Of late, EVMs are gaining popularity in other countries in Asia and South America also.   Around 31 countries have either used or studied EVMs and four countries have used them in the national polls. Some of the big democracies like Brazil and the Philippines are using EVM. However, it is worth to note that some of the technologically advanced nations like the United States have banned EVMs.

Since the EVMs are relatively new in Bangladesh, the country has immense potential to learn from the experiences across the globe and improve both at the level of policy and technology. However, the country also needs to take note of the apprehensions raised in the country and put emphasis on improving public confidence by sharing informations about the positives of the new technologies to avoid misleading propaganda.

Simultaneously, arrangement should also be made for research and development of the technology. In this regard, the focus should be on upgrading the technology to prevent doubts about manipulation of the EVMs.

Nepal: Looking back at two years of Oli Govt

Sohini Nayak

P. Sharma Oli had taken over as the 41st Prime Minister of Nepal in February 2018, a responsibility which he was donning for the second time, after 2016. His victory was a well-celebrated  occasion, given the immense support received from the UCPN-Maoists, the Rashtriya Prajatantra Party Nepal, the Madhesi Rights Forum-Democratic and 13 other smaller parties, thereby enabling the defeat of the Nepali Congress under the leadership of Sher Bahadur Deuba.

It was also for the very first time that the small Himalayan country saw the Left Alliance of the CPN-UML led by Oli and the CPN-Maoist Centre, led by Pushpa Kamal Dahal, better known as Prachanda. The elections had brought about an astounding majority for the coalition as they secured 39 out of 59 seats in the Upper House of the Parliament along with 174 out of 275 seats in the Provincial and Parliamentary polls, giving hopes of stability, growth and development in the country.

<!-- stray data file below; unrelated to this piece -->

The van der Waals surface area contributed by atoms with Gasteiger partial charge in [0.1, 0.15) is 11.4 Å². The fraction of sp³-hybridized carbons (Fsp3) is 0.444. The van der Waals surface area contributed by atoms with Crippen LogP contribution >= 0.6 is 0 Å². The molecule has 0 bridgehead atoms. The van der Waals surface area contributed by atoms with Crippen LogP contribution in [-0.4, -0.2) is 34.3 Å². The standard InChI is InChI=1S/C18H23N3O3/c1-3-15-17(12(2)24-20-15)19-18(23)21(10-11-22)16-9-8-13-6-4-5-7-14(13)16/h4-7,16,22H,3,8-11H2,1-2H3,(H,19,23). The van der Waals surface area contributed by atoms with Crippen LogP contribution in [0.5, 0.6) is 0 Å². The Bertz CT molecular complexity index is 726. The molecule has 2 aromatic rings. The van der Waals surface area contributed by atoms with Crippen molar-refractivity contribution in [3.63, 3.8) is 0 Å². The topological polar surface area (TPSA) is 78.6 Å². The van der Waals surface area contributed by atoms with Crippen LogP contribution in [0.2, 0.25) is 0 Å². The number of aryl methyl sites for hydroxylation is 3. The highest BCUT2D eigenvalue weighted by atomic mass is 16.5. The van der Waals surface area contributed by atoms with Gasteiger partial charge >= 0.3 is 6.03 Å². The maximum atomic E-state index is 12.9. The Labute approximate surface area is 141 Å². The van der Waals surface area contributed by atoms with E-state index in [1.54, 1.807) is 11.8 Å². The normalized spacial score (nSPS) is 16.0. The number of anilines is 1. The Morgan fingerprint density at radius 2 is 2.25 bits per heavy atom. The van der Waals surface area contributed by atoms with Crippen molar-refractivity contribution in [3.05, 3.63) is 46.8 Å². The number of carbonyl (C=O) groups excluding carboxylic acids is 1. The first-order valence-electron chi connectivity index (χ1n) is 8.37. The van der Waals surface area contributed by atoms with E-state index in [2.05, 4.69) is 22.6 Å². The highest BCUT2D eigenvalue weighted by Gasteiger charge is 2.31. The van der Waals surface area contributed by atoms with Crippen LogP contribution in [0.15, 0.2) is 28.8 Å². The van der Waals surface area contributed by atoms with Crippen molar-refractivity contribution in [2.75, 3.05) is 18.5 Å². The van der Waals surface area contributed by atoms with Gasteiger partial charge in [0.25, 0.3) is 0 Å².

Two years is a short time in a nation’s life, but a long term for many others, including contemporary policy shifts, changes and directions, institutional improvements and visible decay, if any.

Striking a balance

There was speculations of Oli being very close to communist China, much to the dismay of India. This was the perfect time for Nepal to strike a chord between the two major powers of the region to ensure stability in its position as it is well aware of its dependence on them as well as its state of a ‘buffer’.

The year 2018 was witness to very important visits from India to Nepal as well as Oli’s visit to China. Right after the elections, when the then Indian Minister of External Affairs, late Sushma Swaraj, visited Kathmandu to draw amicable ties with the new government, it was also a “China card”. 2018 also saw the visit of Indian Prime Minister Narendra Modi to Nepal.

This was a way to commence a new relationship after the devastating 2015 India-Nepal blockade that has remained etched in the memories of the Nepalese population with anti-Indian sentiments.  Prime Minister Oli had been, however, flexibly dealing with the situation. He was well aware that being a part of the One Belt One Road Project of China for its internal development was equally important along with the two-thirds trade with India for things of daily necessity.

Nonetheless, with the passage of time, we have seen a more or less higher inclination of Nepal towards China, which includes basic accessibility to the dragon in vital facilities like port and internet broadband connectivity. Whereas critical hydroelectric power projects like Arun III with India are still not complete, Chinese cross border connectivity projects like railway link between Gyirong trading port in the city of Xigaze in Tibet and Kathamndu are on the verge of completion.